B.J.: [00:23:43] It helps with your relationship in the Capitol. We want to make sure that we continue to protect that. Missouri has issues in the Capitol. Not everything’s perfect. We have seen some dirty things happen in the past. Our track record isn’t perfect, but it’s not the dirtiest state, and by any means, but I don’t think that this proposal and this redistricting is to try to clean things up.

B.J.: [00:24:07] I think this is to try to change the status of the Legislature.

Eric: [00:24:12] Its an effort to try to win more seats in the Legislature when you put one them at the ballot box. That’s what it really comes down to. This would not be your proposal if your ultimate goal was getting a cleaner process. You did mention that there is an issue where people who are in areas that their district, that their town, is split up in multiple areas or multiple districts contact their congressmen less, contact their representative less, because they don’t know who they are. They just are less civically engaged. And that’s one of the problems with gerrymandering in general and gerrymandering for political partisanship is the worst kind of gerrymandering.

B.J.: [00:24:59] There could be a claim that that’s what’s been done in the past. This constitutes it. It says you have to gerrymander for partisan races.

Eric: [00:25:08] So that goes to our last question. We’ve gotten some questions about on social media that what are some of the constitutional issues with Amendment 1? We’ve mentioned that a little bit that the two parties are just enshrined in the Constitution that now the maps are drawn for their two benefits and you forget about all the third parties. That’s something that Senator Jim Talent who is the main spokesman opposed to Amendment 1 brought up on our podcast when he spoke with our President Blake Hurst. He feels like that’s completely unconstitutional because the Republican Party and the Democrat Party are not governmental entities but private groups.

B.J.: [00:25:49] There is nothing that says that in 5, 10, 20 years from now that that’s not the process we lean towards. That there’s not just two parties. There’s always the possibility of a third party or independents. This would alienate those and make it even more difficult. I think if you’re coming into what is drawn as a 50/50 district and trying to pull 2 percent of that, that becomes very difficult. I mean next to impossible.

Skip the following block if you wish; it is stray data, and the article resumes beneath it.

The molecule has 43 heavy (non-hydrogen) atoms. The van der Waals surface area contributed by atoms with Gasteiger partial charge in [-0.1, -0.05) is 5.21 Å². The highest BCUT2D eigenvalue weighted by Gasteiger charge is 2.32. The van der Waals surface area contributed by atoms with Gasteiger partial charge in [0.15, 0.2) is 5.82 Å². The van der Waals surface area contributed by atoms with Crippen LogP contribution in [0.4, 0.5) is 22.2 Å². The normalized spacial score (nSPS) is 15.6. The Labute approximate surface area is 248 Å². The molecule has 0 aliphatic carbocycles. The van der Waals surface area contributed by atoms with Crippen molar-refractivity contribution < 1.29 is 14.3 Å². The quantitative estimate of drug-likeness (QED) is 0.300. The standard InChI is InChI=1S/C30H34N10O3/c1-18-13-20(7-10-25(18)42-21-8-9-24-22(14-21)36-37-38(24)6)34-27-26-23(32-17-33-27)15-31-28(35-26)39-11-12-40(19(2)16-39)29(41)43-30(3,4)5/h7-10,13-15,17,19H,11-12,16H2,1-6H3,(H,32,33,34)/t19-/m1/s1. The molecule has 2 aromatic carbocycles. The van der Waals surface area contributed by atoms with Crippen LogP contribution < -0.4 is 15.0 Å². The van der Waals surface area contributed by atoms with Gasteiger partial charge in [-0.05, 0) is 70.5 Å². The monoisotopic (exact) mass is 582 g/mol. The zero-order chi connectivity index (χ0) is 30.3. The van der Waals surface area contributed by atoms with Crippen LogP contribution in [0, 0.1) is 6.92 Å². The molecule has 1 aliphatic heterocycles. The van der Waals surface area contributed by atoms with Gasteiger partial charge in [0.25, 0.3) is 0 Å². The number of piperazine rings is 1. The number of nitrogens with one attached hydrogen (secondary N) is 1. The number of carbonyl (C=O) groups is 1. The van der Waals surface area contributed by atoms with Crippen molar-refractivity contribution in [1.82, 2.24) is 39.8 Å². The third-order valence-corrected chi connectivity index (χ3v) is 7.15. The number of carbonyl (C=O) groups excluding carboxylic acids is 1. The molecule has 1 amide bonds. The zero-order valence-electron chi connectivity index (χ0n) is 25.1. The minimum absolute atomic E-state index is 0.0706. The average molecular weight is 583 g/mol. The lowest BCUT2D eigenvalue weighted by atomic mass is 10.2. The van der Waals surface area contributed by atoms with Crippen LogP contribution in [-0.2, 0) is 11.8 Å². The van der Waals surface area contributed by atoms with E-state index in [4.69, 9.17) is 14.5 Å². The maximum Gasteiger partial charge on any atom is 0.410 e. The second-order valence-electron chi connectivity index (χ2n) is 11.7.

Eric: [00:26:15] And then you also mentioned some of the issues that some people are concerned about in their urban communities they are required by the Voting Rights Act to have a majority-minority district. I think there is a lot of leaders in those areas that are concerned about how this could impact that. The proposal does explicitly say that you do still have to protect those districts under the Voting Rights Act. What a lot of people are concerned about is it would dilute the percentages in those areas. If there is, say a Democratic district that’s heavily African-American or heavily minority and in typically a Democrat draws 70 percent of the vote, now, this might draw down to where they only draw 55 percent of the vote and they could lose a lot of seats that way too.

B.J.: [00:27:01] It has to, and that’s where it really gets into what provisions of this override other provisions of this. That’s where I think it becomes next to impossible to really enforce and to draw districts this way. Another thing I think is important to point out is there are several states that are trying to go to a bipartisan commission to draw districts the way we currently use. Missouri is actually seen as a leader in how we draw our districts because we bring a bipartisan commission of people who can’t have been involved in the Legislature for several years. They come together to draw the districts and then they present them to the Legislature for their adoption. Sure there’s some politics to it. There is always going to be politics when you’re drawing legislative districts that’s just a fact. But this makes politics above anything the most important thing is the whole point of this.

Eric: [00:27:50] That’s exactly what this is trying to do is involve politics as the only thing that matters, which is exactly the wrong direction to be going. I appreciate you taking some time to run through these. Anything else we need to go.

B.J.: [00:28:03] Yeah I think we probably ran a little long. The one thing I want to close in saying is I think that some of the things that Clean Missouri claims to do to clean up Missouri aren’t worth what it does to our redistricting process. The pain that this will cause to rural voters, to urban voters, far outweighs any good that could come from the clean up of things they say they’re going to do. And furthermore, the issues that they would like to see get done could be done through the Legislature. Not the redistricting portion, but portions could get done through the Legislature. We’ve seen movement on them in recent years and I truly believe if the proponents of this would all come together and push for these changes we would see them pass the Legislature.

Eric: [00:28:43] So get out there on Tuesday and vote. Let’s vote this thing down and come back with some actual real proposals next time around and do it the right way. Vote no on one. We have some other issues that we’re going to be talking to you about.

Eric: [00:28:56] You can also get some information on Q and A’s about Proposition D. B.J. and I did a video about that as well. Check those out so that you can see what you’re gonna be voting on on Tuesday, but most importantly get out there and vote. Rural voices are going to make a difference in this year’s election. Don’t miss your chance to make your voice heard. Thanks for joining us.